Gadget Bag: The 3-2-1 Backup Rule

Strategies and solutions for preserving your photo archive
Outdoor Photographer may earn a small commission if you buy something using one of the retail links in our articles. Outdoor Photographer does not accept money for any editorial recommendations. Read more about our policy here. Thanks for supporting Outdoor Photographer.

G-Technology G-DOCK ev
The innovative, hot-swappable G-DOCK ev can be configured as a RAID 1, or you can use each drive independently. The latter is advantageous for managing your offsite backups—copy your image library to one of the drives, eject and go. The Thunderbolt dock is compatible with G-DRIVE ev, G-DRIVE ev 220 and G-DRIVE ev SSD drives, each of which can be used when away from the dock via USB 3.0. List Price: $499 (2 TB).

“There are two kinds of people in the world—those who have had a hard drive  failure, and those who will.”

—Peter Krogh

It’s a reality that all photographers face: No single storage solution is immune to data loss. The only way to ensure your photo archive is safe is to have multiple copies, in multiple locations.

The 3-2-1 Rule
In his book, The DAM Book: Digital Asset Management for Photographers (, Peter Krogh introduces the 3-2-1 Rule for backing up your image files. The idea is to keep at least three copies of any important file on two different types of storage media, with one copy in an offsite location. If your primary storage device is your computer hard drive, you can follow the 3-2-1 Rule by keeping a copy of your image library on an external drive, with an additional copy “in the cloud,” but there are other ways you can follow the rule, depending on your preferences and workflow.

SanDisk 64GB Extreme PRO SDXC UHS-I
With memory card prices more affordable than ever, consider keeping your original captures on the card and replacing it when full. A high-quality 64 GB card like the SanDisk 64GB Extreme PRO SDXC UHS-I retails for around $35.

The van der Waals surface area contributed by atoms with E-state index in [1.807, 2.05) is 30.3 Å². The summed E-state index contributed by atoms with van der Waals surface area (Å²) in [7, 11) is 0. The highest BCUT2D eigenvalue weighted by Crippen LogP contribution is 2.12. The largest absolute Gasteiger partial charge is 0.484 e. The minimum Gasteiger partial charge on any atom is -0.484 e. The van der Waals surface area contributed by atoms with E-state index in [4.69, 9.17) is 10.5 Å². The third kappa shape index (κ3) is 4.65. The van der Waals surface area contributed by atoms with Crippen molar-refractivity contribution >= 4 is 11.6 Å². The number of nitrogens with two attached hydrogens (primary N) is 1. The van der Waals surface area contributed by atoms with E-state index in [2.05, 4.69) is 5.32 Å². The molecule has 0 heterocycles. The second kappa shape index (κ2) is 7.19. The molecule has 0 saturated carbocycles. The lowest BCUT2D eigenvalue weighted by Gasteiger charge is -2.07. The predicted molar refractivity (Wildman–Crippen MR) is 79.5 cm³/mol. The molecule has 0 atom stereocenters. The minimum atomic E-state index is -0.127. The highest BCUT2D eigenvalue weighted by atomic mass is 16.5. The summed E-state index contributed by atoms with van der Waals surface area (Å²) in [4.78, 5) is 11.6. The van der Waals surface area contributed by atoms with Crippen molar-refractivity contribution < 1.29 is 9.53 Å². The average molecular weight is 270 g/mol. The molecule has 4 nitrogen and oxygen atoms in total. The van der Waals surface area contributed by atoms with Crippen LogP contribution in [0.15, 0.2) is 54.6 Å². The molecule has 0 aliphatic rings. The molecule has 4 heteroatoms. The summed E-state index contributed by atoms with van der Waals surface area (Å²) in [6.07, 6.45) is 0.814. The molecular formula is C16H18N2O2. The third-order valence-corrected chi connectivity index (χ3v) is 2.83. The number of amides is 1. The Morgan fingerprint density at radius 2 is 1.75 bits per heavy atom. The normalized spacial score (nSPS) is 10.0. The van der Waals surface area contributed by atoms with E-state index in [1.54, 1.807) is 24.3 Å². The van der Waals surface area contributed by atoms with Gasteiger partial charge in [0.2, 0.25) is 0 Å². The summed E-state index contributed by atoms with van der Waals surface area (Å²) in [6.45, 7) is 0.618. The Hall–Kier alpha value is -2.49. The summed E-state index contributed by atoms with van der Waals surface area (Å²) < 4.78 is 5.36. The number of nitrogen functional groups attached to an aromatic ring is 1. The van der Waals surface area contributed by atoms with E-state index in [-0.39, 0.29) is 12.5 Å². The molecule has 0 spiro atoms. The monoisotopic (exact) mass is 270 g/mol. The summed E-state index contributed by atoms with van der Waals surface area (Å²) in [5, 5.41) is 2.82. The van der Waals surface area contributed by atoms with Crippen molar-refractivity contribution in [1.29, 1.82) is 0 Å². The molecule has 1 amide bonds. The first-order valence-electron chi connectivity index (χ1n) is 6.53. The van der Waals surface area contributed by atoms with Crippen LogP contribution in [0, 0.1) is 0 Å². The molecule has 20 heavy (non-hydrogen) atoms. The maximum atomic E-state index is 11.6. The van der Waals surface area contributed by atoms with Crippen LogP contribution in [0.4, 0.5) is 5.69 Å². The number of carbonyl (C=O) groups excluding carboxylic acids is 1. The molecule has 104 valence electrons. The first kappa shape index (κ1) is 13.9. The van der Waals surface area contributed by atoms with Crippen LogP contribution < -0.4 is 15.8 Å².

Keep Your Originals. With the cost of memory cards more affordable than ever (a 32 GB pro-quality SDHC card retails for about $25), one option is to leave your original image captures on the memory card. When it’s full, label it with a date range and store it securely—bonus points for investing in a fireproof safe. Memory cards are also a highly portable option for offsite backups.

Pelican 0915 Memory Card Case
Made of polycarbonate resin, the Pelican 0915 Memory Card Case offers splashproof protection (IPx4 rating) for up to 12 SD cards, plus 6 miniSD and 6 microSD cards, with a clever stacking design. Estimated Street Price: $18.

Make A RAID. One of the most common backup solutions is a pair of external drives configured in RAID 1, meaning that the two drives are mirrored. Whether you copy image files manually or use backup software to manage the process, an external RAID 1 offers the peace of mind that if one of the drives fails, the remaining drive has a duplicate of every file.

Cloud Storage + A Website
If you don’t already have a website to showcase your images, consider a service like PhotoShelter (, which not only makes it easy to create and manage a polished portfolio online, but also includes cloud storage with support for most common image file types. The Standard Plan is $25 per month, and includes 100 GB of cloud storage, customizable website templates (no coding required) and even the ability to sell prints or image licenses with built-in e-commerce.